WE NEED TO TALK ABOUT . . . RAY CATHODE: Electronic pioneer or just another knob twiddler?

 |   |  1 min read

Waltz in Orbit
WE NEED TO TALK ABOUT . . . RAY CATHODE: Electronic pioneer or just another knob twiddler?

In the encyclopedias of electronic music one name stands out for its absence, that of the British experimenter, producer and musician Ray Cathode who, in the very early Sixties, made two revolutionary pieces of music.

Regrettably they were the only two he made, but they were with the innovative and acclaimed BBC Radiophonic Orchestra which created the extraordinary and distinctive theme music to the television series Dr Who in 1963.

The previous year however Ray Cathode and the workshop's Maddalena Fagandini created the orchestrated Time Beat which brought together a Latin style with electronic sounds, as did the single's flipside Waltz in Orbit.

Both of these were electronic dance music if you will, but not of the kind we know today. Dance music for couples to dance to, not wave their hands in the air like they just don't care.

Although these two instrumentals were more experimental than successful, they paved the way for others to follow . . . although most electronic artists such as New Zealand's Douglas Lilburn – who had visited the BBC Radiophonic Workshop around this time – would abandon traditional instruments entirely to explore the sonic palette offered by the new technology.

The Time Beat piece was based on an interval signal – a short passage of notes to identify a radio station and to assist in tuning to frequencies in the days before digital – which Fagandini had created for the BBC.

Fagandini – who died in 2012 age 83 after a successful post-BBC career as a television producer and director – also experimented with musique concrete.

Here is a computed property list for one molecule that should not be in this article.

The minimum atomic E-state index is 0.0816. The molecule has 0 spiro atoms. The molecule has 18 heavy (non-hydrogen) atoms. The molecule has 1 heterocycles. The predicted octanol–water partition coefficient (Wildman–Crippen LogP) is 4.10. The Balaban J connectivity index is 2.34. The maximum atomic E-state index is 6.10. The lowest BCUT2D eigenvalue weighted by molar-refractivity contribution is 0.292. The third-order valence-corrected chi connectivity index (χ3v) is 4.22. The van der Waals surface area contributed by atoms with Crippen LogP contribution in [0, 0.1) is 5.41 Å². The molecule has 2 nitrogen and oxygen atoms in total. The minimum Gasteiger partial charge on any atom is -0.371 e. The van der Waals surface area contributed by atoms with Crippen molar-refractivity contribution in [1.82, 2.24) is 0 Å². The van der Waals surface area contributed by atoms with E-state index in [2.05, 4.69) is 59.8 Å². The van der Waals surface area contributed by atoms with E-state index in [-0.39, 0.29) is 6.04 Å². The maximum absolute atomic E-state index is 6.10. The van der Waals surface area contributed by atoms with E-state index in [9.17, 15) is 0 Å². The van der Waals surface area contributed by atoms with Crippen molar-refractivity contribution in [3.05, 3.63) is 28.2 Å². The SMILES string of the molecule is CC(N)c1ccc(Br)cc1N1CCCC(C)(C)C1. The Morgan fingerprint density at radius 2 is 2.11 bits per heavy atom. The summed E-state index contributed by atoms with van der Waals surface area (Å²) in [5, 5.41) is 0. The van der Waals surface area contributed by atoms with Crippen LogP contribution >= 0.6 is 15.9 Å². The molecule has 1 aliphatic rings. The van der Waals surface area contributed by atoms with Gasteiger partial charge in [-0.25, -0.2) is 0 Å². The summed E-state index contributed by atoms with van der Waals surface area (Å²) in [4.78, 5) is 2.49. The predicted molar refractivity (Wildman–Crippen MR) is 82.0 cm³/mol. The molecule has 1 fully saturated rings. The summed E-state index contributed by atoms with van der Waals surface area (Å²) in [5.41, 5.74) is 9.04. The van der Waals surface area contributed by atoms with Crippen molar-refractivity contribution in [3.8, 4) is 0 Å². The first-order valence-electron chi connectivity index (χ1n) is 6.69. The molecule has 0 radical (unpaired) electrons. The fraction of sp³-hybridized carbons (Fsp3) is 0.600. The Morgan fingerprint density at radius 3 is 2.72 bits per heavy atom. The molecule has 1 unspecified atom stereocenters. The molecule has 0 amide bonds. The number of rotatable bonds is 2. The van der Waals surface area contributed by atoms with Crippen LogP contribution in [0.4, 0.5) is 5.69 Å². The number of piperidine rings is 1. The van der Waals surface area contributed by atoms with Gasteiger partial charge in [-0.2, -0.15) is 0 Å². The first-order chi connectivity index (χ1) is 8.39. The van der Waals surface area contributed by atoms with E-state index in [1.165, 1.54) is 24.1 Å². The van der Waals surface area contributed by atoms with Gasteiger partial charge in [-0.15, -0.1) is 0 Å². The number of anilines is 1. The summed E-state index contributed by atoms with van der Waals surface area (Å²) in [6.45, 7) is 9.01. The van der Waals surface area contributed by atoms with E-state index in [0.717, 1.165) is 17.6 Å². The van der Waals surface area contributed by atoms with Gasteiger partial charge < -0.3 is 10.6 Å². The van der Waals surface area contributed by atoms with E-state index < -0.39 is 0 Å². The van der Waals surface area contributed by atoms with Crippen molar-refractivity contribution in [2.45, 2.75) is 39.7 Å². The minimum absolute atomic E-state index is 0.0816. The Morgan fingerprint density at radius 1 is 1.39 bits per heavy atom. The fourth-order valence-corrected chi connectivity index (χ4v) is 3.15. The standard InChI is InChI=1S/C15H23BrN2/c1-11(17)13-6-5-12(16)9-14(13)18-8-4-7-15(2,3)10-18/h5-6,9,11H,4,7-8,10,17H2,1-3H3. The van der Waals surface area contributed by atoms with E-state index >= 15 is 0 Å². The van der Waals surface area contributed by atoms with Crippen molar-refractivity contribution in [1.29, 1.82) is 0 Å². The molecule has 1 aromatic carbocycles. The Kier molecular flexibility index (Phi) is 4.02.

Cathode's previous career however had taken him into working on comedy records (Peter Sellers, Spike Milligan) where he learned how to use sound effects.

As a trained classical musician at Guildhall – where he studied piano and oboe – he could bring a considerable and diverse history of music, styles , arranging skills and sonic effects to his subsequent career when he auditioned a group from Liverpool a little later in '62 after Time Beat/Waltz in Orbit disappeared.

For his work with that band “Ray Cathode” reverted to his own name: George Martin.

For other articles in the series of strange or interesting characters in music, WE NEED TO TALK ABOUT . . . go here.

Share It

Your Comments

post a comment

More from this section   WE NEED TO TALK ABOUT . . . articles index

WE NEED TO TALK ABOUT . . . THE FALL IN A HOLE ALBUM: Almost stopping the Nun taking flight

WE NEED TO TALK ABOUT . . . THE FALL IN A HOLE ALBUM: Almost stopping the Nun taking flight

Not many records can claim to bring down a successful record company, but the Fall's live album In a Hole (released in December 1983) can claim to have almost done that. In his memoir In Love... > Read more

WE NEED TO TALK ABOUT . . . THE BEVIS FROND: Scuz me while we kiss this guy

WE NEED TO TALK ABOUT . . . THE BEVIS FROND: Scuz me while we kiss this guy

For a man with his name on almost 30 albums in the past three decades, you'd think the name Nick Saloman would be pretty well known. Okay, the albums all come under his band's name, but even... > Read more

Elsewhere at Elsewhere

Hound Dog Taylor and the HouseRockers: Hound Dog Taylor and the Houserockers (1971)

Hound Dog Taylor and the HouseRockers: Hound Dog Taylor and the Houserockers (1971)

Although the blues can be a sophisticated music, there's something more earthy, vibrant and appealing about it when it is played from somewhere further south than the cerebral cortext. Hound... > Read more

ELVIS PRESLEY (2013): The King is gone but he's not forgotten

ELVIS PRESLEY (2013): The King is gone but he's not forgotten

When John Lennon was told in August 1977 that Elvis Presley had died, he apparently said, “Elvis died when he went into the army”. That comment is glib, dismissive and... > Read more